Have spent about the last month and a half preparing for, and finally moving to, Monterey, CA with my dear partner. I said goodbye to the horses, goats, hawks, and beautiful old oak trees, and and we are now back to living in a town, or rather a small city, near the beach, and also nearer to Big Sur and Point Lobos. I scaled down my belongings and gave away a lot of stuff, including my piano. I hope I never have to move again, but I imagine that I will. At the same time, somehow, I managed to put out another issue of Local Nomad, featuring a number of poets, art, and some prose. In this issue: Dida Kutz, Nguyen Louie, Bo Luengsuraswat, Joshua Aiken, Cornelia Barber, Tom Beckett, Valentina Cano, Jack Crimmins, William Doreski, Dion Farquhar, Howie Good, Seth Jani, Ron Lavalette, Joan McNerney, Kenneth Pobo, Jai Arun Ravine, J. Zimmerman, David G. Tilley, Marianne Villanueva, M. Leland Oroquieta, and Leny Mendoza Strobel. The theme for this issue is Killing Ground. The cover photo is from The Public Domain Review, a wonderful publication featuring essays with collected images from the public domain. See their current essay, “Forgotten Failures of African Exploration,” which is a good match for the “Killing Ground” theme of the Spring issue of Local Nomad.
While visiting Mark Young’s blog, Gamma Ways, I noticed a link to my old poetry blog, The Nightjar, produced from 2003 to 2006. I haven’t looked at this for years. Reading it now is kind of like sifting through an archaeological dig. Some poems I remember, others I don’t recognize as something I had written — I could be reading the work of a completely different person. I’m jealous of a few of the poems; they seem to have been written under some kind of scorching pressure — out of necessity. Just as strange is going through the links in the sidebar, most (though not all) seem defunct; the bloggers have moved on to something else, and if the link isn’t just gone, then it leads to a blog that’s in suspended animation — deserted at some point, but still containing all its furniture, the last domestic utterances hanging in the still air. Looking at them, though, I get all nostalgic. Glad to see Shanna Compton still around, and quirky Topher’s Tunes Times. Somehow I knew that Cassandra Pages would still be steadily posting. Actually a number of people in the sidebar are still blogging, but on newer sites.
In any case, I’m thankful the Nightjar still exists (thanks, Mark, for letting it sit in your sidebar). I’m going to download the poems to a file before internet rot dissolves them.
40 Security Envelopes
The other day I found a copy of These Peripheries by James Maughn, published by Otoliths, in the oddest place. Of course I bought the copy.
Well I want to write something, but not much to say. Didn’t get much sleep last night, and now I’m perversely staying up late even though tired.
The whole day has been like this. Just sort of doggedly going through the motions. Then watching the film, John Wick, which was — well it was what it was. Sort of a Russian Scarface of the 21st century, and even the director didn’t take that seriously. Gotta say, Michael Nyqvist (Girl w/the Dragon Tattoo) makes a fantastic, complex, and funny villain. Keanu Reeves’ bland acting but well-choreographed violent revenge killing throughout; though there was one moment when he broke through his mask and made me really believe he was pissed.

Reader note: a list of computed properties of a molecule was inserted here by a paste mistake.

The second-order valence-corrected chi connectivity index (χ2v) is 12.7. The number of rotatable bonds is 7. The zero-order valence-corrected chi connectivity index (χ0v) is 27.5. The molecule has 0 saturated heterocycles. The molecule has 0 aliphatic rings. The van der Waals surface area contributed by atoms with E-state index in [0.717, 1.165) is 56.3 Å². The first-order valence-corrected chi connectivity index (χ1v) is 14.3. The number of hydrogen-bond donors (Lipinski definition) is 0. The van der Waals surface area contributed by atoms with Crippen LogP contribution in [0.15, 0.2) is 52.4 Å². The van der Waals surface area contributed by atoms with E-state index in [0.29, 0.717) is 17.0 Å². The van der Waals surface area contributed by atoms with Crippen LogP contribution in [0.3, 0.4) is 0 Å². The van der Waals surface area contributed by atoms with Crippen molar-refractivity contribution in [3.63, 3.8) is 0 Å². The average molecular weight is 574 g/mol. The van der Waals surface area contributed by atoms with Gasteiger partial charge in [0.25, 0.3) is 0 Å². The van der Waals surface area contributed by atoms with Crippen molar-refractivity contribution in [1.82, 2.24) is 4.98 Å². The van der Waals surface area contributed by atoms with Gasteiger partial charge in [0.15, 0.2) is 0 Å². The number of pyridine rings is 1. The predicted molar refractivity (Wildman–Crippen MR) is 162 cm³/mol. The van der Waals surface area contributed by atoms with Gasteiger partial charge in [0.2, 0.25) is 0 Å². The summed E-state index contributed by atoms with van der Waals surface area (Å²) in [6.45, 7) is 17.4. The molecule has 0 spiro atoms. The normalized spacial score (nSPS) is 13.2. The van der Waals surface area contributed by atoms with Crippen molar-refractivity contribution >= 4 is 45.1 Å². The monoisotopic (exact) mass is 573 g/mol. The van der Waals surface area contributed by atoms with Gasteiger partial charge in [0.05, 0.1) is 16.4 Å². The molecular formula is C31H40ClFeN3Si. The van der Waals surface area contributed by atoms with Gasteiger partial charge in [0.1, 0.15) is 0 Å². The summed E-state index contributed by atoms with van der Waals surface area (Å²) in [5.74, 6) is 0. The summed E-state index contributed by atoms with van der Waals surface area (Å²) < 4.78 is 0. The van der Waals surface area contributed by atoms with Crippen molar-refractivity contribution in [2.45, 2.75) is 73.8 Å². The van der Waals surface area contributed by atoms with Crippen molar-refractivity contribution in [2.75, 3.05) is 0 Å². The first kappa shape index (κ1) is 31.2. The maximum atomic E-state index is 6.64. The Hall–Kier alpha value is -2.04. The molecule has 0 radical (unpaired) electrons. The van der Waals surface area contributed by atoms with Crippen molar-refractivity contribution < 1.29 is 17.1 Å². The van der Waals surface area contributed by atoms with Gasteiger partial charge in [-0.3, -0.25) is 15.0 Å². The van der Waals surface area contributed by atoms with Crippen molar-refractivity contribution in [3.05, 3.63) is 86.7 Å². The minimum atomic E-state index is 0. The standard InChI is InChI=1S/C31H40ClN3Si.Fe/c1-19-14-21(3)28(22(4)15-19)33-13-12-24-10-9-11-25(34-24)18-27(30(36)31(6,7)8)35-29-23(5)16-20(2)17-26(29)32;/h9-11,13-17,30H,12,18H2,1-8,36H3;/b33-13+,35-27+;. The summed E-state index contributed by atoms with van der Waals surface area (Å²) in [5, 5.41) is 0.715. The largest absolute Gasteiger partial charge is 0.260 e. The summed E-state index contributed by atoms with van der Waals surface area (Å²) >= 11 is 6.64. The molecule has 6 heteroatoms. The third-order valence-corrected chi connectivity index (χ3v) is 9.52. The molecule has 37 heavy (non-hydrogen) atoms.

But, enough, enough. And so to bed…
One of the poetry mss. projects I’m just thinking about is a book possibly titled Nature/Not Nature. Or maybe just
Nature. Speaking of which, as someone who leaves (lives! But thinking of leaving) in the country around a lot of animals, I find this video from Boston Dynamics very disturbing and creepy, not the least because, despite myself, I feel some sympathy for the damned things:
Nearing the end of the call for submissions period on http://www.local-nomad.net/. Deadline for “Killing Ground” is February 15; that’s right, the day AFTER the day of love. Would like to see more experimental art, vispo, and also non-fiction–experimental or otherwise, and could also include book or art reviews. Could that mean you? Guidelines are HERE. And for those of you who just can’t get around that “Killing Ground” theme, the issue after that will be open-themed, i.e. anything goes.
Still sending out Corporeal and Diaryo in search of publishers. Have decided not to write poems for online public consumption (well, maybe on rare occasion), so am doing all my writing now on a private blog, which functions nicely as my file cabinet. Working on a book project and a chapbook. I have a blog on Local Nomad, which mostly pertains to Local-Nomadish mag concerns. Here, I’m just writing about stuff. Like, say, playing my uke, or moving out of my house. I’ve been looking for a new place in Monterey. Oh, Monterey — conservative, snooty, food-obsessed, wonky, and beautiful Monterey.
I’m in a dangerous “redecorating” (online) mode. I’m also very irritated with both the old and new #Wordpress editing templates.
It’s not after all that “history” is some kind of mission
but that it scatters sensual objects on the pages of
nostalgia, a flare of spores around the negative of a tiny
black hole. Hearst’s wife had an affair with Chaplin. She/
he had different ideas from his host. His shoes were too
large for his small feet. He could not tread lightly. Or
like Melville, he was too focused on capital, caught up,
delivered like dental floss through a cog and force-fed:
“bring me the fat in California.”* It was a funny scene
then, but not so funny now. I call it news but others call it
“reportage,” a phosphorescent language spoken by a type of
shelf fungi. A story about fish and weather is deposited
on the shore among small sinkers, hooks, and graying corals.
*Killer Shrews. Enemy Records
EMY 141-1, 1993